The problem, of course, is that a film being better than The Wonderful Wizard of Oz does not make a film good. This film is alright, it isn't bad, but it isn't good. There are two main problems with the film - due to the paucity of interstitials, it isn't always completely clear what the characters are talking about, and there are some pretty big occurences of the Idiot Plot.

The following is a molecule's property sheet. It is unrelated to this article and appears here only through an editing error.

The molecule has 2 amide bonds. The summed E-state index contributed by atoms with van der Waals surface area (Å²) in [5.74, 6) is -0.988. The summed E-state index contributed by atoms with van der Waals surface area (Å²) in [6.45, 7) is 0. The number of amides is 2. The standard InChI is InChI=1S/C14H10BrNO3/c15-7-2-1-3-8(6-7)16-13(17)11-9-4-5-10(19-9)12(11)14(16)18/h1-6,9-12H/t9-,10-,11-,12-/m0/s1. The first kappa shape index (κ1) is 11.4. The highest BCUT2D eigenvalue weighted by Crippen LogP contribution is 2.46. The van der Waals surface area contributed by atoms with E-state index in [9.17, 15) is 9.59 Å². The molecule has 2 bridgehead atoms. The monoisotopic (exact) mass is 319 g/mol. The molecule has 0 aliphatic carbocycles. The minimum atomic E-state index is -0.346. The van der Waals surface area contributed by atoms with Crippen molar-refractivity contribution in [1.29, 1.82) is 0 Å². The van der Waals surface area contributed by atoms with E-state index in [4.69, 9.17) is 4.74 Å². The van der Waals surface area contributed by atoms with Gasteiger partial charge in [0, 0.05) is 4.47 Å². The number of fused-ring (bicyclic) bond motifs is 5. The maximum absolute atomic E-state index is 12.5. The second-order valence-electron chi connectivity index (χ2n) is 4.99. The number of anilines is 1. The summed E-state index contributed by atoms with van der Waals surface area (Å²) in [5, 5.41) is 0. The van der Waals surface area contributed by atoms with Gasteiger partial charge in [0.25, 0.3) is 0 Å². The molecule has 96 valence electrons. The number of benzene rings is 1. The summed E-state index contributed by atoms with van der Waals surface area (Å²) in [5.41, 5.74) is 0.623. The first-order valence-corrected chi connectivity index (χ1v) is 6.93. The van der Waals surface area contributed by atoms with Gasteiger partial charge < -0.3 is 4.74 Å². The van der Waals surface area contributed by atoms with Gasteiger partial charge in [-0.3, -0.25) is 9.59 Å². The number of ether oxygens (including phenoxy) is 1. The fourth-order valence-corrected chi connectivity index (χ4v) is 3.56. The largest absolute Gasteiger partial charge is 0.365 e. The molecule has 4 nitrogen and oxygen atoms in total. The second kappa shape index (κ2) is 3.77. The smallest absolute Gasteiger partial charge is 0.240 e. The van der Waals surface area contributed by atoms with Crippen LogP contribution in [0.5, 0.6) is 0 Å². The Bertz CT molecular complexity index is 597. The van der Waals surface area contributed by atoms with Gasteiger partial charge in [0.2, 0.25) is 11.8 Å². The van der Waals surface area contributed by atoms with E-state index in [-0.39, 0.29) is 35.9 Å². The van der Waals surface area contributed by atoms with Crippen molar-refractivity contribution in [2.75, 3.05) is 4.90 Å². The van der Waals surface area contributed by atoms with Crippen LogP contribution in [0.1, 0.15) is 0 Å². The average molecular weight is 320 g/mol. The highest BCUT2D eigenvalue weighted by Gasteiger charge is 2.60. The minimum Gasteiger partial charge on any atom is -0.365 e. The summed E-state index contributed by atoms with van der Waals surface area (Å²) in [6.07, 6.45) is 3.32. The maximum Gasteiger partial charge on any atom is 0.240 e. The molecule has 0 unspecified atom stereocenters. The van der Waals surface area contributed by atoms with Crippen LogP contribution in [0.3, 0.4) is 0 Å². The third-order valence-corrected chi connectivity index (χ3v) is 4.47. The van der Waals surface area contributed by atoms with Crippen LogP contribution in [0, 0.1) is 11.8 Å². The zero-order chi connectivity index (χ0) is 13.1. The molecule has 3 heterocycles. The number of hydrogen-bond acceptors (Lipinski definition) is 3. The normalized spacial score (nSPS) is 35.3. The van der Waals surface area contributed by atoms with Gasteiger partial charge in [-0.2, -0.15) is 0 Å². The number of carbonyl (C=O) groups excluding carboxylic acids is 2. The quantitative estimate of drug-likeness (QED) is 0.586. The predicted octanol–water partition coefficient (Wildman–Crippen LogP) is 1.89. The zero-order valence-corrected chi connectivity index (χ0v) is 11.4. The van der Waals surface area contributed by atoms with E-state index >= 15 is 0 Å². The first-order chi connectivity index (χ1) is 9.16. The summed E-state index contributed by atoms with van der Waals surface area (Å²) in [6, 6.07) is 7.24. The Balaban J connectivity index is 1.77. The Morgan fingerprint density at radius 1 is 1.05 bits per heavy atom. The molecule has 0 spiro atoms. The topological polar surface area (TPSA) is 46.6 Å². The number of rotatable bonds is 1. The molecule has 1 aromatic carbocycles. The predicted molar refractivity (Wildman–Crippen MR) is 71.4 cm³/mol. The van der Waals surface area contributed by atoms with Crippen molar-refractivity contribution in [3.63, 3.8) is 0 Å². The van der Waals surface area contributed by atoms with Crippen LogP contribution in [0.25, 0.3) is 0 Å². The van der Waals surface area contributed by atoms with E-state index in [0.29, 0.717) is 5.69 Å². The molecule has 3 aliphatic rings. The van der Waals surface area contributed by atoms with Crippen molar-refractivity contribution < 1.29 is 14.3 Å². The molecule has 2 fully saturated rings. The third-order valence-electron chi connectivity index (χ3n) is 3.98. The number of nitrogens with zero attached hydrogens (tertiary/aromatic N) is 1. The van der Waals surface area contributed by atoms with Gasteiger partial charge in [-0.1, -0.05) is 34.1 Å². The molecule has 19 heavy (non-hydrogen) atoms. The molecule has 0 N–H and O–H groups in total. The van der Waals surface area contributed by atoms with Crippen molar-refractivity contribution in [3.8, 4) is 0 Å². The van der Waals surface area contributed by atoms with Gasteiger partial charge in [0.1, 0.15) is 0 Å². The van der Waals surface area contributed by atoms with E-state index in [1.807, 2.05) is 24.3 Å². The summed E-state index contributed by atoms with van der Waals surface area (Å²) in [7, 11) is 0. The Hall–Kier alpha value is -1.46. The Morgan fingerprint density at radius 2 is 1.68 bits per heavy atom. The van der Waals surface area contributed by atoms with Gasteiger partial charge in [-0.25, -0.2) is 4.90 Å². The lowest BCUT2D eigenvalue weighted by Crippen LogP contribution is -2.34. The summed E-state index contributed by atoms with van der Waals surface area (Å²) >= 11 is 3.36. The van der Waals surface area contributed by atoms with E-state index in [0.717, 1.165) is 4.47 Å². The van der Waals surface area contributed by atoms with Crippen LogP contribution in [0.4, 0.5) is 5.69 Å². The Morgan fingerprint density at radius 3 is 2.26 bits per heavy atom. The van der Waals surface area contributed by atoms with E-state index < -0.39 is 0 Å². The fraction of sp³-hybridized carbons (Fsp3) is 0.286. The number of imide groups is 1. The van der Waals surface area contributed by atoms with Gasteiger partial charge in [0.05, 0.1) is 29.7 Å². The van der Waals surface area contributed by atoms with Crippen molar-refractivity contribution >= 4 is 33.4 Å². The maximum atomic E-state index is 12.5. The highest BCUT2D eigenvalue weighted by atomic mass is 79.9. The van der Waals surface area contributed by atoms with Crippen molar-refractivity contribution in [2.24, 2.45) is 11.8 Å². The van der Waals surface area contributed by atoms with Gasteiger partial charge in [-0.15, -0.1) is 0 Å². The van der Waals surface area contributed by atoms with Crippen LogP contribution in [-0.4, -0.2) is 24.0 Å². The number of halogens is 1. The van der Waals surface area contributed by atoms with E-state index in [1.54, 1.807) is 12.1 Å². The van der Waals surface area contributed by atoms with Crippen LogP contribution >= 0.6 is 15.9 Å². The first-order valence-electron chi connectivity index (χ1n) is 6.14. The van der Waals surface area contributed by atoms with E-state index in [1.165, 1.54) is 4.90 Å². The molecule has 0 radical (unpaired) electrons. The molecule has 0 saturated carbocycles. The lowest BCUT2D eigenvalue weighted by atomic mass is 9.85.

To the first (and most important) problem - there are some scenes in this film that, though there aren't any screen cards, it is perfectly clear what is being said. These are well crafted scenes, and are often quite satisfying dramatically (because there isn't the pause every thirty seconds to explain what is happening, halting the pace). But there are other scenes when it is actually difficult to tell what a character is supposed to be saying, or what, exactly, their body language means. An example - the scene in which the rich people find out that the Director of their medical clinic used to be a dancehall waitress. When they read this in the paper, they act shocked and angry, so I thought, "alright, they're angry that their Director came from circumstances. I can understand that." But then the Director walked in to the room, and they were acting all sympathetic and nice to her, so I thought, "oh, so they weren't angry about her past, but about the fact that the newspaper felt it had the right to print it. I can dig that, they're cool dudes, they've seen the world." But then the waitress says some things that she seemed ashamed about, and the rich people acted shocked again and fired her. I presume what happened was that the rich people thought the article was a pack of lies, the Director declared, "no, it's all true," and so the rich people's anger, which was originally directed at the newspaper for lying, became directed at the Director, for having been a waitress. Well, alright, that chain of events makes sense, but did I really need to go through those first couple of thoughts (that turned out to be totally incorrect) in order to get there? Couldn't they have had one interstitial that said, "what a filthy pack of lies!" then another that said, "I'm sorry to tell you this, but the newspaper has been sreading lies about you!" and a third that said, "no! It's all true!" I mean, was that really so hard? And this scene wasn't the worst example of a lack of interstitials - there are some scenes where I still don't quite know what was going on. That was just the one that was most explainable.